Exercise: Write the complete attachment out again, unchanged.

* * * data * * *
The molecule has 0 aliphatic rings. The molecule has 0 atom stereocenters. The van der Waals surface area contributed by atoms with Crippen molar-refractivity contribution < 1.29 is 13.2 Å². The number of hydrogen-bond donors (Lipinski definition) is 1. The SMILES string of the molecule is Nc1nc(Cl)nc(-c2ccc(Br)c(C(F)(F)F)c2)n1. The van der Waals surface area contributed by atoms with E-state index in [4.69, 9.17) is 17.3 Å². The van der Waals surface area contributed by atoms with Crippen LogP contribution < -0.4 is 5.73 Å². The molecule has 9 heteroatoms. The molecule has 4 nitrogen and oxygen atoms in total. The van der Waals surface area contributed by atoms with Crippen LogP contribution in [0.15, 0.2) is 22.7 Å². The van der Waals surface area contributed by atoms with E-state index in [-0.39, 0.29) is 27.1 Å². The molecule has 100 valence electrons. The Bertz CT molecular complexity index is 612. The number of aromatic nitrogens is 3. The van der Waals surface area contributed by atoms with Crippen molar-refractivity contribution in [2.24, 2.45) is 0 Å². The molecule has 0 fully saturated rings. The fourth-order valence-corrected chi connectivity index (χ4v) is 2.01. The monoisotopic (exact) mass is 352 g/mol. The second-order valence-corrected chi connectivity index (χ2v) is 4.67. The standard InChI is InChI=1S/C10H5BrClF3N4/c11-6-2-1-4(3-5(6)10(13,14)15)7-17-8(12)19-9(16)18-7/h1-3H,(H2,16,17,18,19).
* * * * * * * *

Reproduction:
The molecule has 0 aliphatic rings. The molecule has 0 atom stereocenters. The van der Waals surface area contributed by atoms with Crippen molar-refractivity contribution < 1.29 is 13.2 Å². The number of hydrogen-bond donors (Lipinski definition) is 1. The SMILES string of the molecule is Nc1nc(Cl)nc(-c2ccc(Br)c(C(F)(F)F)c2)n1. The van der Waals surface area contributed by atoms with E-state index in [4.69, 9.17) is 17.3 Å². The van der Waals surface area contributed by atoms with Crippen LogP contribution < -0.4 is 5.73 Å². The molecule has 9 heteroatoms. The molecule has 4 nitrogen and oxygen atoms in total. The van der Waals surface area contributed by atoms with Crippen LogP contribution in [0.15, 0.2) is 22.7 Å². The van der Waals surface area contributed by atoms with E-state index in [-0.39, 0.29) is 27.1 Å². The molecule has 100 valence electrons. The Bertz CT molecular complexity index is 612. The number of aromatic nitrogens is 3. The van der Waals surface area contributed by atoms with Crippen molar-refractivity contribution in [2.24, 2.45) is 0 Å². The molecule has 0 fully saturated rings. The fourth-order valence-corrected chi connectivity index (χ4v) is 2.01. The monoisotopic (exact) mass is 352 g/mol. The second-order valence-corrected chi connectivity index (χ2v) is 4.67. The standard InChI is InChI=1S/C10H5BrClF3N4/c11-6-2-1-4(3-5(6)10(13,14)15)7-17-8(12)19-9(16)18-7/h1-3H,(H2,16,17,18,19).